Saturday, August 22, 2009

What Do You Like To Read?

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I’m an outdoor writer, and if we base that on the large number of writing and photography awards on my walls, a decent one at that. I enjoy writing about all types of fishing and hunting but I always could use a little bit of help from my readers.

Send me an email at < > and tell me what you most like to read. Is it bear hunting, and some of the hair-raising pieces I’ve written about my bear-hunting experiences over the past 38 years?

Or, might it be bow hunting for whitetail deer? It’s my favorite passion, but I also want things to be appealing to you. I realize that it’s impossible to satisfy everyone, but with 55 years of hunting and some 250 ore more deer under my belt, I can write all day about whitetail hunting techniques.

How about salmon fishing? It’s still the big deal on the Great Lakes these days, but all isn’t peachy across the state. The Lake Huron salmon fishery isn’t quite as good as it once was , and this year the action has been good on Lake Michigan. Will it hold up or not? Let’s hope so.

Walleyes have ripped the top off the container holding the biggest angling attraction in the state, and snatched it away from salmon 12-15 years ago. Walleyes are easier to catch, taste wonderful on the table, and they match the moods of those people who don’t care to bounce around on the larger Great Lakes.

Where does duck and goose hunting stand on your list of things to do? Do panfish (bluegills, crappies and sunfish) rate high marks, and how about stream fishing for steelhead?

It seems that steelhead fishing (and catching) has slowed a bit from its manic pace of 15 years ago. Do you still thrill to the cold water tightening your wader-clad legs in the spring and fall, and do you enjoy the frosty nip of steelhead in mid-winter below power dams?

Fall salmon fishing in the rivers can be a hoot, and these tackle-busting fish can stir up a bunch of fun for anglers who learn how to catch them with bait, fly, plug or spinner. Hook a 20-pounder in heavy, fast water, and you are in for a long-distance fight that could cover a quarter-mile of river.

How about hare, rabbit and squirrel hunting? These game animals are what most hunters grew up chasing after. They still rank high marks among hunters.

Let’s face it: I don’t know anyone who doesn’t enjoy wing-shooting for ruffed grouse and woodcock. It’s easy to factor ringneck pheasants into that equation too, and to a lesser extent, quail during an open season.

This state needs a mourning dove season again, and even with a season, the nay-sayers would still have plenty of doves cooing during the day, spattering decks with their droppings, and scaring smaller song birds from the feeders. Other states have dove seasons, and their bird populations have not declined or disappeared, and it’s time for Michigan hunters to take some of the birds that we raise.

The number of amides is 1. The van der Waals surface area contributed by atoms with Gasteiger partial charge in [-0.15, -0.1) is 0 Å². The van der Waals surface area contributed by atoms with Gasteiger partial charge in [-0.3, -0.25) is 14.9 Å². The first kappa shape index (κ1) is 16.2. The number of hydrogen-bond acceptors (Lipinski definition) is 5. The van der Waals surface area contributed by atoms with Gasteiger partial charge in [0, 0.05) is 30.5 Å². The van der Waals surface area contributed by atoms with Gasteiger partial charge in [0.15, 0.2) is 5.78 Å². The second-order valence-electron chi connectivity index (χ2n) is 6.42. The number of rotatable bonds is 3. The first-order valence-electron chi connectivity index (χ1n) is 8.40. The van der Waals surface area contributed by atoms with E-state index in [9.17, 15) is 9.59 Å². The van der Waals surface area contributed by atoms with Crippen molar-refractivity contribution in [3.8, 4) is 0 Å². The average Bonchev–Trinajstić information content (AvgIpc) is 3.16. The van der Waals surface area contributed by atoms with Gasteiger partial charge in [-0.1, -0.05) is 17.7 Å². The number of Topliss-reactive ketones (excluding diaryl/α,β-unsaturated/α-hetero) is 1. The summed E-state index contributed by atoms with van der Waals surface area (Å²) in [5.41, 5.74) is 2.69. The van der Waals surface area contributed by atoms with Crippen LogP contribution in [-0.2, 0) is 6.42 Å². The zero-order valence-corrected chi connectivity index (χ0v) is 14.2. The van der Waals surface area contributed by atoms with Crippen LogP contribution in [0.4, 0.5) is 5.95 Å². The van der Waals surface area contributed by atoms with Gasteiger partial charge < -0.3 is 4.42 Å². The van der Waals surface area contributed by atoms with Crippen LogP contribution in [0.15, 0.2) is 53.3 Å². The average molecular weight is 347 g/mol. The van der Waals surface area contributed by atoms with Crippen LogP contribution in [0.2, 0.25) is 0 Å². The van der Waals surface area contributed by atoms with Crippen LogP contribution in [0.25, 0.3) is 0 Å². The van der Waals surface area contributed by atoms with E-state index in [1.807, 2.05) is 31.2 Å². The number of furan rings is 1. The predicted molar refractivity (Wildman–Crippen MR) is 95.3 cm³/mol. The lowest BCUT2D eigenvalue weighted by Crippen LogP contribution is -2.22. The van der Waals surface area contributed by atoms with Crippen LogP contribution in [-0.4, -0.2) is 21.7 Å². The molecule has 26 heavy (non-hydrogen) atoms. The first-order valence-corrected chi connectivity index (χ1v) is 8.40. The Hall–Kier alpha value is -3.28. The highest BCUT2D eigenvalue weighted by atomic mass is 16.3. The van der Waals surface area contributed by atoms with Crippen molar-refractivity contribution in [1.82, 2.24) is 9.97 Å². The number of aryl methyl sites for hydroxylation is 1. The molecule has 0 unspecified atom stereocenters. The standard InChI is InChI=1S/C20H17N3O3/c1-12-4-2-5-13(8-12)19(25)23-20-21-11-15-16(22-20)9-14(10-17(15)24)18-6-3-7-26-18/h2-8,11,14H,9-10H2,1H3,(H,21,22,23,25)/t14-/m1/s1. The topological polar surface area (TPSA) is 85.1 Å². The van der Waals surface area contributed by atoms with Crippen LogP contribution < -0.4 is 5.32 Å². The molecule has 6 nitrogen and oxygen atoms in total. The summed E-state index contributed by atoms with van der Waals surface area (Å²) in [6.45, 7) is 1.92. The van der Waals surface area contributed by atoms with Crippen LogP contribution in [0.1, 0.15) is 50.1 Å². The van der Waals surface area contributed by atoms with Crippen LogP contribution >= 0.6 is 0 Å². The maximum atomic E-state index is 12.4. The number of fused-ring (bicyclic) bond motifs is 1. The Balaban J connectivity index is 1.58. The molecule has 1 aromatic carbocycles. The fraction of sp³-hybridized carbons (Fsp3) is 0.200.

For a money-strapped DNR, a dove season could help. Studies prove that hunting really doesn’t affect bird numbers in this state, and most states south of Michigan have a season. The idea was soundly trounced in recent years, but perhaps it’s time for the state to study the matter again.

Most of you know I love muskie fishing, and I enjoy writing about this type of fishing—one man, one fish, who will win? In most cases, the muskie almost always wins. It’’s those occasional days when the Muskie Gods smile, and grant us a good battle with a big fish, and that really turns me on. I have never kept a muskie, and don’t plan to start now.

Do you enjoy my occasional rantings about how the Traverse City area is growing too fast? It is expanding in all directions except due north, and one wonders when and where it will stop.

How about my occasional pieces on the ethics of fishing and hunting? We, as anglers and hunters, must impose our personal code of ethics on our outings. We can’t be winking at the fish and game laws, and continue to feel these laws are made for everyone but us. People must study their own brand of ethics, and see if it fits in with those of society.

I spent many years writing outdoor magazine articles, 25 books on fishing and hunting, and 23 years were spent writing about fishing and hunting for a major daily newspaper. Few people would write to the editors and tell them what they wanted. Now, the only boss I have is you folks, and many of you do write. I still would like a sense of direction or I’ll continue to do as I’ve done for nearly six years with this daily weblog.

Which is to write about what I think you would like to read. I try to keep my daily topics timely, but some input is certainly welcome. Which of you is willing to take five minutes to write a note with your thoughts?

Bring ‘em on, and don’t be bashful. I wouldn’t ask if I didn’t want to know.

Posted by Dave Richey on 08/22 at 05:57 PM
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